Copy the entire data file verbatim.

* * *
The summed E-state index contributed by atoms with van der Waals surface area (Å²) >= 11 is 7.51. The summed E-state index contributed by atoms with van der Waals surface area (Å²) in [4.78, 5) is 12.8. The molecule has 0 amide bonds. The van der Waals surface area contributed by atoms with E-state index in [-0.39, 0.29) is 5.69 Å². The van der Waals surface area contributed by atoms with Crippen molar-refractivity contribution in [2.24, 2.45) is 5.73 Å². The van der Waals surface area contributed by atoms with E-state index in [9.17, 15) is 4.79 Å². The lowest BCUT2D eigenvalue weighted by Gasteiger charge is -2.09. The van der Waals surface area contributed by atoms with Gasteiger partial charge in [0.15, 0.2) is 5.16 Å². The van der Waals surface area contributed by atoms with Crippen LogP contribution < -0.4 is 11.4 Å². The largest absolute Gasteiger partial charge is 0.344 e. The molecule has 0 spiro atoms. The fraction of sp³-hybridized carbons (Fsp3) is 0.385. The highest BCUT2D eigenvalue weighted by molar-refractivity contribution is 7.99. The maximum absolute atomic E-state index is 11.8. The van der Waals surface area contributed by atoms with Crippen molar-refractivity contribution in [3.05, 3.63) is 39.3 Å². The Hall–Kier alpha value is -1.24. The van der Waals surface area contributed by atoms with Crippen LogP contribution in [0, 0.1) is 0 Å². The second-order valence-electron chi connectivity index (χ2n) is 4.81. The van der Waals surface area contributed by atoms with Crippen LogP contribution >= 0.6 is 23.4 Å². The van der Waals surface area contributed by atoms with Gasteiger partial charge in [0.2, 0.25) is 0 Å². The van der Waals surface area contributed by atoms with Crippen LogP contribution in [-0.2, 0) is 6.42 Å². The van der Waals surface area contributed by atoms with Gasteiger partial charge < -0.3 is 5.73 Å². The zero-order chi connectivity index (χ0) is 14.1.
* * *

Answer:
The summed E-state index contributed by atoms with van der Waals surface area (Å²) >= 11 is 7.51. The summed E-state index contributed by atoms with van der Waals surface area (Å²) in [4.78, 5) is 12.8. The molecule has 0 amide bonds. The van der Waals surface area contributed by atoms with E-state index in [-0.39, 0.29) is 5.69 Å². The van der Waals surface area contributed by atoms with Crippen molar-refractivity contribution in [2.24, 2.45) is 5.73 Å². The van der Waals surface area contributed by atoms with E-state index in [9.17, 15) is 4.79 Å². The lowest BCUT2D eigenvalue weighted by Gasteiger charge is -2.09. The van der Waals surface area contributed by atoms with Gasteiger partial charge in [0.15, 0.2) is 5.16 Å². The van der Waals surface area contributed by atoms with Crippen LogP contribution < -0.4 is 11.4 Å². The largest absolute Gasteiger partial charge is 0.344 e. The molecule has 0 spiro atoms. The fraction of sp³-hybridized carbons (Fsp3) is 0.385. The highest BCUT2D eigenvalue weighted by molar-refractivity contribution is 7.99. The maximum absolute atomic E-state index is 11.8. The van der Waals surface area contributed by atoms with Crippen molar-refractivity contribution in [3.05, 3.63) is 39.3 Å². The Hall–Kier alpha value is -1.24. The van der Waals surface area contributed by atoms with Crippen LogP contribution in [0, 0.1) is 0 Å². The second-order valence-electron chi connectivity index (χ2n) is 4.81. The van der Waals surface area contributed by atoms with Crippen LogP contribution >= 0.6 is 23.4 Å². The van der Waals surface area contributed by atoms with Gasteiger partial charge in [0.2, 0.25) is 0 Å². The van der Waals surface area contributed by atoms with Crippen LogP contribution in [-0.2, 0) is 6.42 Å². The van der Waals surface area contributed by atoms with Gasteiger partial charge < -0.3 is 5.73 Å². The zero-order chi connectivity index (χ0) is 14.1.